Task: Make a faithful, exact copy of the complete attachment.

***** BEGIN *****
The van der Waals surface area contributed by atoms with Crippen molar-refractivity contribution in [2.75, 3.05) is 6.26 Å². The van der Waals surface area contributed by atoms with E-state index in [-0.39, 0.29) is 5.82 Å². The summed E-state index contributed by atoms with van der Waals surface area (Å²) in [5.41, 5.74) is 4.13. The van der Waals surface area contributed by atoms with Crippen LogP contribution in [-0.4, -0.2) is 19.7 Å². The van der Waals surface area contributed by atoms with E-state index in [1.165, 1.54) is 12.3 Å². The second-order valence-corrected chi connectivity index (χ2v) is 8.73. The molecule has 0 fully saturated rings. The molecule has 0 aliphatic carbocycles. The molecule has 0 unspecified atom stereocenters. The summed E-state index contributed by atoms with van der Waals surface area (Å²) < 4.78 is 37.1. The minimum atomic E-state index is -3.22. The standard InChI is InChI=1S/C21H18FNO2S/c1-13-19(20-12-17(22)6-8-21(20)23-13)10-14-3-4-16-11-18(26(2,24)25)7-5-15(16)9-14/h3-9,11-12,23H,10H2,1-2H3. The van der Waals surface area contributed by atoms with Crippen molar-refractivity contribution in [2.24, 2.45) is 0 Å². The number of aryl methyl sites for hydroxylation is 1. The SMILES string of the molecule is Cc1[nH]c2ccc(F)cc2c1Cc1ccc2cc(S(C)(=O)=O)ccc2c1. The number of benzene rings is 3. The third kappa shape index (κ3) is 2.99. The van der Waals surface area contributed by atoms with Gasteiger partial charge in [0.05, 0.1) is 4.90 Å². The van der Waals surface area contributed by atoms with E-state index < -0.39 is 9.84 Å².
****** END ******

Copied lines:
The van der Waals surface area contributed by atoms with Crippen molar-refractivity contribution in [2.75, 3.05) is 6.26 Å². The van der Waals surface area contributed by atoms with E-state index in [-0.39, 0.29) is 5.82 Å². The summed E-state index contributed by atoms with van der Waals surface area (Å²) in [5.41, 5.74) is 4.13. The van der Waals surface area contributed by atoms with Crippen LogP contribution in [-0.4, -0.2) is 19.7 Å². The van der Waals surface area contributed by atoms with E-state index in [1.165, 1.54) is 12.3 Å². The second-order valence-corrected chi connectivity index (χ2v) is 8.73. The molecule has 0 fully saturated rings. The molecule has 0 aliphatic carbocycles. The molecule has 0 unspecified atom stereocenters. The summed E-state index contributed by atoms with van der Waals surface area (Å²) < 4.78 is 37.1. The minimum atomic E-state index is -3.22. The standard InChI is InChI=1S/C21H18FNO2S/c1-13-19(20-12-17(22)6-8-21(20)23-13)10-14-3-4-16-11-18(26(2,24)25)7-5-15(16)9-14/h3-9,11-12,23H,10H2,1-2H3. The van der Waals surface area contributed by atoms with Crippen molar-refractivity contribution in [2.24, 2.45) is 0 Å². The number of aryl methyl sites for hydroxylation is 1. The SMILES string of the molecule is Cc1[nH]c2ccc(F)cc2c1Cc1ccc2cc(S(C)(=O)=O)ccc2c1. The number of benzene rings is 3. The third kappa shape index (κ3) is 2.99. The van der Waals surface area contributed by atoms with Gasteiger partial charge in [0.05, 0.1) is 4.90 Å². The van der Waals surface area contributed by atoms with E-state index < -0.39 is 9.84 Å².